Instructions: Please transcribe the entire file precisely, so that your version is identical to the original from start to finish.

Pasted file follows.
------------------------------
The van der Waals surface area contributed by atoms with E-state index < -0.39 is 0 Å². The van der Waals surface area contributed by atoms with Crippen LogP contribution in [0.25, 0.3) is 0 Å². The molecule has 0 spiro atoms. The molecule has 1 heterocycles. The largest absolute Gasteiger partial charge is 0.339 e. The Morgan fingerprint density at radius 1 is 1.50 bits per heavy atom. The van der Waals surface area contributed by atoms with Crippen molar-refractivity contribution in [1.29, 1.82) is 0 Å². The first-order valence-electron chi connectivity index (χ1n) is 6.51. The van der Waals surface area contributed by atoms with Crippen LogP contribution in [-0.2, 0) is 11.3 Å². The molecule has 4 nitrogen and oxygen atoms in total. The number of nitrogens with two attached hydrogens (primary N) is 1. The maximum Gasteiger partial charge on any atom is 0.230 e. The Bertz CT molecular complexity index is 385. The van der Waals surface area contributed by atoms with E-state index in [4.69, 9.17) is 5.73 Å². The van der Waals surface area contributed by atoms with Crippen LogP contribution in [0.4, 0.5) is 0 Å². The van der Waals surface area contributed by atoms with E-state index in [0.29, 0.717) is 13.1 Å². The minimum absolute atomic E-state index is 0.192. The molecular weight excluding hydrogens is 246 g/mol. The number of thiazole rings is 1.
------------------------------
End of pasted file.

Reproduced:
The van der Waals surface area contributed by atoms with E-state index < -0.39 is 0 Å². The van der Waals surface area contributed by atoms with Crippen LogP contribution in [0.25, 0.3) is 0 Å². The molecule has 0 spiro atoms. The molecule has 1 heterocycles. The largest absolute Gasteiger partial charge is 0.339 e. The Morgan fingerprint density at radius 1 is 1.50 bits per heavy atom. The van der Waals surface area contributed by atoms with Crippen molar-refractivity contribution in [1.29, 1.82) is 0 Å². The first-order valence-electron chi connectivity index (χ1n) is 6.51. The van der Waals surface area contributed by atoms with Crippen LogP contribution in [-0.2, 0) is 11.3 Å². The molecule has 4 nitrogen and oxygen atoms in total. The number of nitrogens with two attached hydrogens (primary N) is 1. The maximum Gasteiger partial charge on any atom is 0.230 e. The Bertz CT molecular complexity index is 385. The van der Waals surface area contributed by atoms with E-state index in [4.69, 9.17) is 5.73 Å². The van der Waals surface area contributed by atoms with Crippen LogP contribution in [0.4, 0.5) is 0 Å². The van der Waals surface area contributed by atoms with E-state index in [0.29, 0.717) is 13.1 Å². The minimum absolute atomic E-state index is 0.192. The molecular weight excluding hydrogens is 246 g/mol. The number of thiazole rings is 1.